Charlie’s Angels

Rapid though Silly

By Syeda Maham Rasheed | March 2020

One thinks of ‘Charlie’s Angels’ as a reboot of the previous Charlie’s Angels films. However, the latest film is not a reboot but rather a continuation of the previous two films ‘Charlie’s Angels’ (2000) and ‘Charlie’s Angels: Full Throttle’ (2003) and the original 70s TV series of the same name. The theme of the latest film gives the message that women can do anything but they are time and again demeaned by men. The film is made to look from a woman’s point of view and that the concept of feminism would have been celebrated and supported if it weren’t so terribly conceptualised.

‘Charlie’s Angels’ is about a trio of female secret agents known as the ‘Angels’ who work for the Townsend Agency that hires spies, assassins and masterminds. The agency is run by Charles Townsend who is never seen and can only be heard via an intercom. The agency has now expanded internationally and with that the need for multiple ‘Bosleys’ take place all over the globe to guide these highly trained Angels. ‘Bosley’ is the codename given to handlers all over the world who keep an eye on their squad of Angels. Patrick Stewart and Djimon Hounsou play the multiple Bosleys but the main one is Elizabeth Banks.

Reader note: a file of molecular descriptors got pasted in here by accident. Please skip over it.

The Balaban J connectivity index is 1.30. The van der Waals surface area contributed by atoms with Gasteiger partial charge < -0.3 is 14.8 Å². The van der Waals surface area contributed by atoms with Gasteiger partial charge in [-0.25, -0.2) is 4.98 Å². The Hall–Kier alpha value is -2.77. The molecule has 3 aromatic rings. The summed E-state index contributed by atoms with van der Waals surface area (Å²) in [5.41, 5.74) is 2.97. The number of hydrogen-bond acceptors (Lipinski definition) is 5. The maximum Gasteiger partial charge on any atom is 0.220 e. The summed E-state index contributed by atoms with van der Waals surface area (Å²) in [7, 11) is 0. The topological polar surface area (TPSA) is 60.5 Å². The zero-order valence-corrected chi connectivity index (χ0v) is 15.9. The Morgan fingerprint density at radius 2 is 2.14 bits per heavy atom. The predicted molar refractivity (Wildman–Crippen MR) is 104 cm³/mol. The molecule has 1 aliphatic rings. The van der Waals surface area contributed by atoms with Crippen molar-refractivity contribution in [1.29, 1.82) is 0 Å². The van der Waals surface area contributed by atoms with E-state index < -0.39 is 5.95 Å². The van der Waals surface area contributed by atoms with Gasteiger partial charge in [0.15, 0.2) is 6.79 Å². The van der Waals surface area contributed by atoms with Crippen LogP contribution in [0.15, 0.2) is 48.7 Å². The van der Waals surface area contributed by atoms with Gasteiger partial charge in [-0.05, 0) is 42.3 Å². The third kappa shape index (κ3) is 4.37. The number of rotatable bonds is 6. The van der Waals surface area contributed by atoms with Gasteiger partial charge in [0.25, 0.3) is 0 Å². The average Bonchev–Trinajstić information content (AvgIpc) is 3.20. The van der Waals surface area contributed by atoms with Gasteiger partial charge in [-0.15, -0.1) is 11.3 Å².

Written and directed by Elizabeth Banks, the opening scene of the film shows a blond-wigged Sabina (Kristen Stewart) telling a shady businessman that women can do anything over dinner. She ends up tying the man in knots without his knowledge. The fact that men can be flexible gives these Angels an advantage over them. ‘Charlie’s Angels’ tells the story about three girls, two of whom (Sabina and Ella Balinska as Jane) are already part of the agency while the third (Naomi Scott as Elena) is a recruit. Sabina is a bad-girl New York heiress while Jane is a former MI6 agent and Elena is the young and brilliant engineer who serves as the brains of the film.

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